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The A B C’s of Weather-Changing Skin Care

Rising and falling temperatures, daily conditions, and natural skin color and texture are all major factors when it comes to maintaining healthy skin.

Rising and falling temperatures, daily conditions, and natural skin color and texture are all major factors when it comes to maintaining healthy skin. You can determine what type of skin you have by analyzing your daily environment and activities, climate, and genetics.

Types of Skin

OILY skin secretes natural substances that make the face look greasy or shiny. Pores are larger and the skin is more susceptible to breakouts after cleansing.

DRY skin has smaller pores and does not produce enough moisture on its own. Drier skin tends to flake and sheds noticeably in cooler temperatures making one’s complexion look dull or pale.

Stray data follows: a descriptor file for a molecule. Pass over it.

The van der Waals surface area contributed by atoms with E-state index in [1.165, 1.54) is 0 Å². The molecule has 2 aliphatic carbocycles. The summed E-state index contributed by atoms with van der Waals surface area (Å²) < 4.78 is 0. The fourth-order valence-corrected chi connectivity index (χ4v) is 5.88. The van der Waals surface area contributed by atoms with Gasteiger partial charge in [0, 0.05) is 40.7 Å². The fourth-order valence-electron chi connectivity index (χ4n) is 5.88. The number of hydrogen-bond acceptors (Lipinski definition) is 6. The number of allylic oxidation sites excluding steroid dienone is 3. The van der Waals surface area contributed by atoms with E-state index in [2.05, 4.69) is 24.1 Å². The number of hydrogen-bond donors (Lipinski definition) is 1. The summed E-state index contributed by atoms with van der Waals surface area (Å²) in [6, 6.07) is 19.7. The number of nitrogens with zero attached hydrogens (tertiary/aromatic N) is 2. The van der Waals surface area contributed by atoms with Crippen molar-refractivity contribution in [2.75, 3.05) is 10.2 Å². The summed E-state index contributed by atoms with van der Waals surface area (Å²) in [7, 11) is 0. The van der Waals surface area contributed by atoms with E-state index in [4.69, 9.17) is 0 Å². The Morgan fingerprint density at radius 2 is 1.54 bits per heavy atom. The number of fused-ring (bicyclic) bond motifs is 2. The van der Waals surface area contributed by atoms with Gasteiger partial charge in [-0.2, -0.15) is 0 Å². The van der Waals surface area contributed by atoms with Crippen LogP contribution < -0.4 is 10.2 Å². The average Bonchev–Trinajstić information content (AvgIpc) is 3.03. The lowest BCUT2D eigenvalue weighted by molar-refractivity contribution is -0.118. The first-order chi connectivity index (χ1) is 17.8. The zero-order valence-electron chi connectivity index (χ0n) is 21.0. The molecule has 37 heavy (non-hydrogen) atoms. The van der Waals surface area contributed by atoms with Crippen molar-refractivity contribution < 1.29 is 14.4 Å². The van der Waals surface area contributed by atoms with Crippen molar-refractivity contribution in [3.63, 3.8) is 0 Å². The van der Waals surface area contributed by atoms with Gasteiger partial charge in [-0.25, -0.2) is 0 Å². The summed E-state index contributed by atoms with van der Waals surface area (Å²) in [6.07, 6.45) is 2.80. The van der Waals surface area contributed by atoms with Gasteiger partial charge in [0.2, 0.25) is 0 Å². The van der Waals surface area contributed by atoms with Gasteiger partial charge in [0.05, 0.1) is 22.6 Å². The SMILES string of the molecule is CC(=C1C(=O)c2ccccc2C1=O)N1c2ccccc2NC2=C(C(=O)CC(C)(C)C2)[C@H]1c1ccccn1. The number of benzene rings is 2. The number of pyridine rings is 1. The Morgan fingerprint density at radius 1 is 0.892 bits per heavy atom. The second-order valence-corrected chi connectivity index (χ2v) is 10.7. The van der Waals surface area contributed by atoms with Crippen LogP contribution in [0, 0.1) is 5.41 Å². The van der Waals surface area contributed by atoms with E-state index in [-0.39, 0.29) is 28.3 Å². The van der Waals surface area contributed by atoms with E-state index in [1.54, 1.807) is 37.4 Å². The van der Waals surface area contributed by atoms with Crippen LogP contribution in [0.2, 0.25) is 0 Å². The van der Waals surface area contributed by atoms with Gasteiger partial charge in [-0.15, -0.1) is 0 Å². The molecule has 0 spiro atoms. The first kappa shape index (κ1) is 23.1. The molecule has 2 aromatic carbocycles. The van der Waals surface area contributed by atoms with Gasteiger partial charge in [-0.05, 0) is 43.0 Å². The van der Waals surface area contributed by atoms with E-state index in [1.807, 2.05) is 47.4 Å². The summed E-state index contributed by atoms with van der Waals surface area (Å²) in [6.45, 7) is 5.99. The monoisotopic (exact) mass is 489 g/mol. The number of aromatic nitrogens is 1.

COMBINATION skin is the most common type, and oddly enough, the most troublesome. The nose, chin, and forehead are prone to produce an excess amount of moisture while the cheeks and around the eyes are dry and sometimes irritated.

NORMAL skin fluctuates during the seasons. During the warmer months, perspiration with only a moderate amount of oil penetrates through the open pores in your skin. And in colder climates, the body produces just enough moisture to protect the top layer of skin from mild winds.

Whatever dermal condition you consider yourself as having, remember that all skin is sensitive in some way or another and should be dealt with in a fragile manner, says Texas Dermatologist Margo Lewis.

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